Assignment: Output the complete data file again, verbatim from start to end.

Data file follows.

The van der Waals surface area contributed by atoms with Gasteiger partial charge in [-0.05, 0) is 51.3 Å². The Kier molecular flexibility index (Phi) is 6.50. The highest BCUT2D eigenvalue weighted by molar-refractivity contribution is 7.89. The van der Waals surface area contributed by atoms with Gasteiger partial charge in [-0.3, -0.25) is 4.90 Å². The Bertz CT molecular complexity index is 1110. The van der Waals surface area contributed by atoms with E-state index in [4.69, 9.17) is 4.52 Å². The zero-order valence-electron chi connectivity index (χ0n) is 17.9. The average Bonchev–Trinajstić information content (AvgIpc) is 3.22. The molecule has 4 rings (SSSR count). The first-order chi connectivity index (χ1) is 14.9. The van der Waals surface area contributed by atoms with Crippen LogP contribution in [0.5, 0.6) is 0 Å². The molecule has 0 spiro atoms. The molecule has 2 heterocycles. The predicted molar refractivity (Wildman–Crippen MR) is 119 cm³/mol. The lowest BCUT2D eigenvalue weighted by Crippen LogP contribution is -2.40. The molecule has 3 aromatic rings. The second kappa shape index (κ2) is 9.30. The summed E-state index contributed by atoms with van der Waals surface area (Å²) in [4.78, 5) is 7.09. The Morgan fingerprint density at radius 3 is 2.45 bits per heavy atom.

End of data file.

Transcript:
The van der Waals surface area contributed by atoms with Gasteiger partial charge in [-0.05, 0) is 51.3 Å². The Kier molecular flexibility index (Phi) is 6.50. The highest BCUT2D eigenvalue weighted by molar-refractivity contribution is 7.89. The van der Waals surface area contributed by atoms with Gasteiger partial charge in [-0.3, -0.25) is 4.90 Å². The Bertz CT molecular complexity index is 1110. The van der Waals surface area contributed by atoms with E-state index in [4.69, 9.17) is 4.52 Å². The zero-order valence-electron chi connectivity index (χ0n) is 17.9. The average Bonchev–Trinajstić information content (AvgIpc) is 3.22. The molecule has 4 rings (SSSR count). The first-order chi connectivity index (χ1) is 14.9. The van der Waals surface area contributed by atoms with Crippen LogP contribution in [0.5, 0.6) is 0 Å². The molecule has 0 spiro atoms. The molecule has 2 heterocycles. The predicted molar refractivity (Wildman–Crippen MR) is 119 cm³/mol. The lowest BCUT2D eigenvalue weighted by Crippen LogP contribution is -2.40. The molecule has 3 aromatic rings. The second kappa shape index (κ2) is 9.30. The summed E-state index contributed by atoms with van der Waals surface area (Å²) in [4.78, 5) is 7.09. The Morgan fingerprint density at radius 3 is 2.45 bits per heavy atom.